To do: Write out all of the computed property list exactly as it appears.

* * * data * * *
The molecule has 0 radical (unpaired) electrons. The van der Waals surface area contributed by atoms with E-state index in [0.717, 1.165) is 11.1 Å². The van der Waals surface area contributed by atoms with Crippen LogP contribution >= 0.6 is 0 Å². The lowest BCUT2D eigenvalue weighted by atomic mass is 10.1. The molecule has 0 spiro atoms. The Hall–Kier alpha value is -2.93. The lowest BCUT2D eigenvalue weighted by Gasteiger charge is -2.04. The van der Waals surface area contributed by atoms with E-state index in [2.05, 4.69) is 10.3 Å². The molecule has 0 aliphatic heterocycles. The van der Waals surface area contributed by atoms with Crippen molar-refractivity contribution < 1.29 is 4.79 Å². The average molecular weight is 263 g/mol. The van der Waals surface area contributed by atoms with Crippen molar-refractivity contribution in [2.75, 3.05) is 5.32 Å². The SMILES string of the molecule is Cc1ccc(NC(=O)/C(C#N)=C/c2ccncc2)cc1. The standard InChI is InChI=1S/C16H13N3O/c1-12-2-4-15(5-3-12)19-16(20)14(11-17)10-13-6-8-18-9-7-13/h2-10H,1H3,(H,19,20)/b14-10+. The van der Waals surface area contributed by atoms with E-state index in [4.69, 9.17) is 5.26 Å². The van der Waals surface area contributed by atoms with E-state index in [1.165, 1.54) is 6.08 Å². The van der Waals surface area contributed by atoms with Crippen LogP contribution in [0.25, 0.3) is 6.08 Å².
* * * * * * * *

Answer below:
The molecule has 0 radical (unpaired) electrons. The van der Waals surface area contributed by atoms with E-state index in [0.717, 1.165) is 11.1 Å². The van der Waals surface area contributed by atoms with Crippen LogP contribution >= 0.6 is 0 Å². The lowest BCUT2D eigenvalue weighted by atomic mass is 10.1. The molecule has 0 spiro atoms. The Hall–Kier alpha value is -2.93. The lowest BCUT2D eigenvalue weighted by Gasteiger charge is -2.04. The van der Waals surface area contributed by atoms with E-state index in [2.05, 4.69) is 10.3 Å². The molecule has 0 aliphatic heterocycles. The van der Waals surface area contributed by atoms with Crippen molar-refractivity contribution < 1.29 is 4.79 Å². The average molecular weight is 263 g/mol. The van der Waals surface area contributed by atoms with Crippen molar-refractivity contribution in [2.75, 3.05) is 5.32 Å². The SMILES string of the molecule is Cc1ccc(NC(=O)/C(C#N)=C/c2ccncc2)cc1. The standard InChI is InChI=1S/C16H13N3O/c1-12-2-4-15(5-3-12)19-16(20)14(11-17)10-13-6-8-18-9-7-13/h2-10H,1H3,(H,19,20)/b14-10+. The van der Waals surface area contributed by atoms with E-state index in [4.69, 9.17) is 5.26 Å². The van der Waals surface area contributed by atoms with E-state index in [1.165, 1.54) is 6.08 Å². The van der Waals surface area contributed by atoms with Crippen LogP contribution in [0.25, 0.3) is 6.08 Å².